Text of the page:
Let us think of the following, admittedly common, scenario. This beautiful young woman is well beyond her ideal weight and decides, in a given month of April, that she will do her best to lose weight, exercise, and thus reduce the size of her bikini for the following Brazilian summer. In the period of time which separate this April from the next January, this woman will face, everyday, a challenge to her ‘alimentary behavior’ if you will. In all meals she will be stimulated visually, olfactorily, as well as interoceptively (that is the sensation of hunger and the secretions of her digestive apparatus) and will need to respond to these stimuli in one way or another. Practically speaking, she may always have the option to satiate her hunger with, for instance, those marvelous chocolate cherry cakes that would give her an enormous pleasure ‘now’, but would certainly not contribute to the bikinireducing long-term goal. On other occasions, she will be tired, very much wishing to stay relaxed at home, but will have to decide between this more relaxed approach versus going out for one hour of exercise. Again, the relaxing pleasure now, opposing the sacrifice for the bikini-reducing future goal. The crucial detail of these prosaic options is that the reward or pleasure derived from the chocolate cherry cake or the relaxation at home is immediate, real, physically enjoyable. On the other hand, refraining from these immediate pleasures, controlling the impulse to enjoy the ‘delices’ at her disposal now, is to decide in favor of a delayed reward, in a hypothetical future that exists only in her mental representation of how next Summer is going to be. In common parlance, this is trading what is certain for what is doubtful!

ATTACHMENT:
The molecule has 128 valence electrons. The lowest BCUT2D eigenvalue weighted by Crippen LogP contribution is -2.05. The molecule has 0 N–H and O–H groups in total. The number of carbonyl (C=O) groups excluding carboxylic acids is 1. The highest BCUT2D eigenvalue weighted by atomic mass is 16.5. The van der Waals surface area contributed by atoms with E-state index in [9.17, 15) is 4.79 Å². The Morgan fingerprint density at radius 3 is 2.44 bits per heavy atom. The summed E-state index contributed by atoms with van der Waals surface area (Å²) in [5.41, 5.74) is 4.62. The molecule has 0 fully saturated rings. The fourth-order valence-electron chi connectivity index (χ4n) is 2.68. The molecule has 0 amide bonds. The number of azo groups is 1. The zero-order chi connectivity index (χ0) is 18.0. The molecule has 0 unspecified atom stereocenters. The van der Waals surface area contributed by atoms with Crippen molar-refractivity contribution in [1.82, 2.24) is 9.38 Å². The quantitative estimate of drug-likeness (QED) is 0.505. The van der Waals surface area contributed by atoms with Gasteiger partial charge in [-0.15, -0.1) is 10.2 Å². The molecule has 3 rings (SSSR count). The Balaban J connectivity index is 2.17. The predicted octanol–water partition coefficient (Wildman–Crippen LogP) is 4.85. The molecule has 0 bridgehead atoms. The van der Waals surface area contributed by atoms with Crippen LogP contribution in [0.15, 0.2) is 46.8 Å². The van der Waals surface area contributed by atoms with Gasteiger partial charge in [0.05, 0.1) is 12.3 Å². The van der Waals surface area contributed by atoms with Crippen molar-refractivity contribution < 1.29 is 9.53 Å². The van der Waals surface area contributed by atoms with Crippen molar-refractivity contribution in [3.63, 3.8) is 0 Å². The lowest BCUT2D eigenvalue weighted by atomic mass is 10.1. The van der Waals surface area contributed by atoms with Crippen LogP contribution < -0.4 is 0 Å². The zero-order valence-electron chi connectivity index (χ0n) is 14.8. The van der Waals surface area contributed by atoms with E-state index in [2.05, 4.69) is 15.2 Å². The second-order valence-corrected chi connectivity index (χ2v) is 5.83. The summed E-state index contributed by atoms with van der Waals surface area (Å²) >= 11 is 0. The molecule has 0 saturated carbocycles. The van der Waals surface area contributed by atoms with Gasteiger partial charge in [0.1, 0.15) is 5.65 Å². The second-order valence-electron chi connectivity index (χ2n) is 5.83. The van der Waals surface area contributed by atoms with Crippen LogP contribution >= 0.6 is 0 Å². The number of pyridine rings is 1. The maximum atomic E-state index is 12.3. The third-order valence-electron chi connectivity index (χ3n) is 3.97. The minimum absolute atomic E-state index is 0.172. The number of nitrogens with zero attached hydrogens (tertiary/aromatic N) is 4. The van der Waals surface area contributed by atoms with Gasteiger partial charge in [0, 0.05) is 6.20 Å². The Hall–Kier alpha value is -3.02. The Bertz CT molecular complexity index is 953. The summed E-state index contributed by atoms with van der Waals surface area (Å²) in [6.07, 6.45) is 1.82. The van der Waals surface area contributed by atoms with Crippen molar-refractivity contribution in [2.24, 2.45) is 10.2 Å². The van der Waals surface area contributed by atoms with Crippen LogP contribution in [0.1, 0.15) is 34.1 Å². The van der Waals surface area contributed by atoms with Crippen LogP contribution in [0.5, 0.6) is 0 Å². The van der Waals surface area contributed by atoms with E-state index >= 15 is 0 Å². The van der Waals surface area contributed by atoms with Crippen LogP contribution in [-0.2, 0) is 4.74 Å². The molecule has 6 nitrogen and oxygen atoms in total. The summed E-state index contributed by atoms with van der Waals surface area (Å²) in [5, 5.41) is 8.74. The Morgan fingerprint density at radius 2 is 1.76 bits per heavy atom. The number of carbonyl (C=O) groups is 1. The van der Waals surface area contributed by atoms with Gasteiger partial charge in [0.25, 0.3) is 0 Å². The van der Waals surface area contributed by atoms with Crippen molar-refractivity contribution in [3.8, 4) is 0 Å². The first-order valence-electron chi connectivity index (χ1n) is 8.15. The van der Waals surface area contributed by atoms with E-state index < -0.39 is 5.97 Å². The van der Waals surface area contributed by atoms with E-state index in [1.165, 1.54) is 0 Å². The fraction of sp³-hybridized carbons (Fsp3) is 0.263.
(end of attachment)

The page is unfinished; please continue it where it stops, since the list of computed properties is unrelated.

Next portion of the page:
If this woman’s tale is regarded as too prosaic and perhaps undeserving of these pages, the reader could then picture another more serious, yet relatively common scenario. Consider people who follow religions, or more to the point, the proposals of every religion, irrespective of which: always trading the certain for the doubtful. In other words, the proposal is clear: you refrain from pleasures that you could get now, you engage in actions that are unrewarding now – such as sacrifices, for instance –, in exchange for a great(er) retribution in the future, in another life, in paradise, etc, depending on the religion itself. In fact, there is probably nothing as dependent upon the representation of a hypothetical future for each individual than the notion of faith and what that notion entertains in terms of behavior. Just think about the concepts of sacrifice and abstinence. These are explicit decisions based upon a moment in time – i.e., the future - that does not exist except in the mind of the believer. And these decisions, or this faith in the future are so intense and taken so seriously that they lead, by themselves, to sensations of well being, also known as peace of mind.